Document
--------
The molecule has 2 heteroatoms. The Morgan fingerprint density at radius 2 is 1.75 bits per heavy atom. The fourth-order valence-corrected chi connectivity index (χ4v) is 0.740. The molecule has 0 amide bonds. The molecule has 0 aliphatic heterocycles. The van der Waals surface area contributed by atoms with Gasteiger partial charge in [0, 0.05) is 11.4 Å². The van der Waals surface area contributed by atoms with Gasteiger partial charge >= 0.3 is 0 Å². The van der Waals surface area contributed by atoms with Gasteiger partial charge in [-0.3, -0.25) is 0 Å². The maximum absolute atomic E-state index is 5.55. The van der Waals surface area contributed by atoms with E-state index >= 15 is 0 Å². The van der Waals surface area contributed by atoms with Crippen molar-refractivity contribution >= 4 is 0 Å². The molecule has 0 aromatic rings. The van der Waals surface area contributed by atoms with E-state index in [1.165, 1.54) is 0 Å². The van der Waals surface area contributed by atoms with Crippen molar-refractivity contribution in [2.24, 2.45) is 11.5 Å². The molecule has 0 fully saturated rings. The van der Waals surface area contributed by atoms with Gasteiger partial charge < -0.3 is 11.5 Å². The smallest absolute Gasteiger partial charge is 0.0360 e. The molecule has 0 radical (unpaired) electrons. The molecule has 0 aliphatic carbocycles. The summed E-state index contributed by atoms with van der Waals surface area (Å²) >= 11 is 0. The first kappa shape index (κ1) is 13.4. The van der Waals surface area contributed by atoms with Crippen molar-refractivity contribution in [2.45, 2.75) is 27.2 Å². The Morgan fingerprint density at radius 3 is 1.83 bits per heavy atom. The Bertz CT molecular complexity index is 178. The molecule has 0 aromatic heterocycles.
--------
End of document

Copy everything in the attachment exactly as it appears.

The molecule has 2 heteroatoms. The Morgan fingerprint density at radius 2 is 1.75 bits per heavy atom. The fourth-order valence-corrected chi connectivity index (χ4v) is 0.740. The molecule has 0 amide bonds. The molecule has 0 aliphatic heterocycles. The van der Waals surface area contributed by atoms with Gasteiger partial charge in [0, 0.05) is 11.4 Å². The van der Waals surface area contributed by atoms with Gasteiger partial charge >= 0.3 is 0 Å². The van der Waals surface area contributed by atoms with Gasteiger partial charge in [-0.3, -0.25) is 0 Å². The maximum absolute atomic E-state index is 5.55. The van der Waals surface area contributed by atoms with E-state index >= 15 is 0 Å². The van der Waals surface area contributed by atoms with Crippen molar-refractivity contribution >= 4 is 0 Å². The molecule has 0 aromatic rings. The van der Waals surface area contributed by atoms with E-state index in [1.165, 1.54) is 0 Å². The van der Waals surface area contributed by atoms with Crippen molar-refractivity contribution in [2.24, 2.45) is 11.5 Å². The molecule has 0 fully saturated rings. The van der Waals surface area contributed by atoms with Gasteiger partial charge < -0.3 is 11.5 Å². The smallest absolute Gasteiger partial charge is 0.0360 e. The molecule has 0 radical (unpaired) electrons. The molecule has 0 aliphatic carbocycles. The summed E-state index contributed by atoms with van der Waals surface area (Å²) >= 11 is 0. The first kappa shape index (κ1) is 13.4. The van der Waals surface area contributed by atoms with Crippen molar-refractivity contribution in [2.45, 2.75) is 27.2 Å². The Morgan fingerprint density at radius 3 is 1.83 bits per heavy atom. The Bertz CT molecular complexity index is 178. The molecule has 0 aromatic heterocycles.